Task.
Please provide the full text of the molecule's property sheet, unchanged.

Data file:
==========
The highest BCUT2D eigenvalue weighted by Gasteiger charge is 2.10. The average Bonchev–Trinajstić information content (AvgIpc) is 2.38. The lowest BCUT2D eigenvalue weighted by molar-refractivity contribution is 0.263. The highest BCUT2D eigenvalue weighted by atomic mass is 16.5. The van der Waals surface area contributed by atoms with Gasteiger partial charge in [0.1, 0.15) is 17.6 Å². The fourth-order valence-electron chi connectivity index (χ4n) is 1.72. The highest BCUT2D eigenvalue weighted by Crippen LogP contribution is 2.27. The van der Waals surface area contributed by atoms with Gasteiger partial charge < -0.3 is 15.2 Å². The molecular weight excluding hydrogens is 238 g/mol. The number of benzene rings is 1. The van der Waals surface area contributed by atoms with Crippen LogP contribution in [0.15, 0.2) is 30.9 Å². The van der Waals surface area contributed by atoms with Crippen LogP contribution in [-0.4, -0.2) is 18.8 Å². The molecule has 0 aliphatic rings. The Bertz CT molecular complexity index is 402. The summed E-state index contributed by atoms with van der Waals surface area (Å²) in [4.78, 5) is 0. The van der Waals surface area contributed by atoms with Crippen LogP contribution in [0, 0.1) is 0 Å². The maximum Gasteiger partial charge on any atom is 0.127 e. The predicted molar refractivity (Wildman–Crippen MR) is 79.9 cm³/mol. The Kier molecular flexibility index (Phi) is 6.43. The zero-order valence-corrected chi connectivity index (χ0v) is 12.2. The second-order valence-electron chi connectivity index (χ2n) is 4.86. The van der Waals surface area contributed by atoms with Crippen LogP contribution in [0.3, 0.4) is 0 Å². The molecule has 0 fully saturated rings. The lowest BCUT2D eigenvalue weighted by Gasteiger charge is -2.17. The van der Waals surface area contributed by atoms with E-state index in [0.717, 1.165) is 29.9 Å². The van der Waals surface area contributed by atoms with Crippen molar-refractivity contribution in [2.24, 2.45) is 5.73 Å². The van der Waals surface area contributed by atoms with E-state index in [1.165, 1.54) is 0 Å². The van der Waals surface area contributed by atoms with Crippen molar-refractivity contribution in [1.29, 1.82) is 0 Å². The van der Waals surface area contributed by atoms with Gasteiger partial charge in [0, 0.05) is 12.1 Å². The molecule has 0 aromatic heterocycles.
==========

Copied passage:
The highest BCUT2D eigenvalue weighted by Gasteiger charge is 2.10. The average Bonchev–Trinajstić information content (AvgIpc) is 2.38. The lowest BCUT2D eigenvalue weighted by molar-refractivity contribution is 0.263. The highest BCUT2D eigenvalue weighted by atomic mass is 16.5. The van der Waals surface area contributed by atoms with Gasteiger partial charge in [0.1, 0.15) is 17.6 Å². The fourth-order valence-electron chi connectivity index (χ4n) is 1.72. The highest BCUT2D eigenvalue weighted by Crippen LogP contribution is 2.27. The van der Waals surface area contributed by atoms with Gasteiger partial charge < -0.3 is 15.2 Å². The molecular weight excluding hydrogens is 238 g/mol. The number of benzene rings is 1. The van der Waals surface area contributed by atoms with Crippen LogP contribution in [0.15, 0.2) is 30.9 Å². The van der Waals surface area contributed by atoms with Crippen LogP contribution in [-0.4, -0.2) is 18.8 Å². The molecule has 0 aliphatic rings. The Bertz CT molecular complexity index is 402. The summed E-state index contributed by atoms with van der Waals surface area (Å²) in [4.78, 5) is 0. The van der Waals surface area contributed by atoms with Crippen LogP contribution in [0, 0.1) is 0 Å². The maximum Gasteiger partial charge on any atom is 0.127 e. The predicted molar refractivity (Wildman–Crippen MR) is 79.9 cm³/mol. The Kier molecular flexibility index (Phi) is 6.43. The zero-order valence-corrected chi connectivity index (χ0v) is 12.2. The second-order valence-electron chi connectivity index (χ2n) is 4.86. The van der Waals surface area contributed by atoms with Crippen LogP contribution in [0.3, 0.4) is 0 Å². The molecule has 0 fully saturated rings. The lowest BCUT2D eigenvalue weighted by Gasteiger charge is -2.17. The van der Waals surface area contributed by atoms with E-state index in [0.717, 1.165) is 29.9 Å². The van der Waals surface area contributed by atoms with Crippen molar-refractivity contribution in [2.24, 2.45) is 5.73 Å². The van der Waals surface area contributed by atoms with E-state index in [1.165, 1.54) is 0 Å². The van der Waals surface area contributed by atoms with Crippen molar-refractivity contribution in [1.29, 1.82) is 0 Å². The van der Waals surface area contributed by atoms with Gasteiger partial charge in [0, 0.05) is 12.1 Å². The molecule has 0 aromatic heterocycles.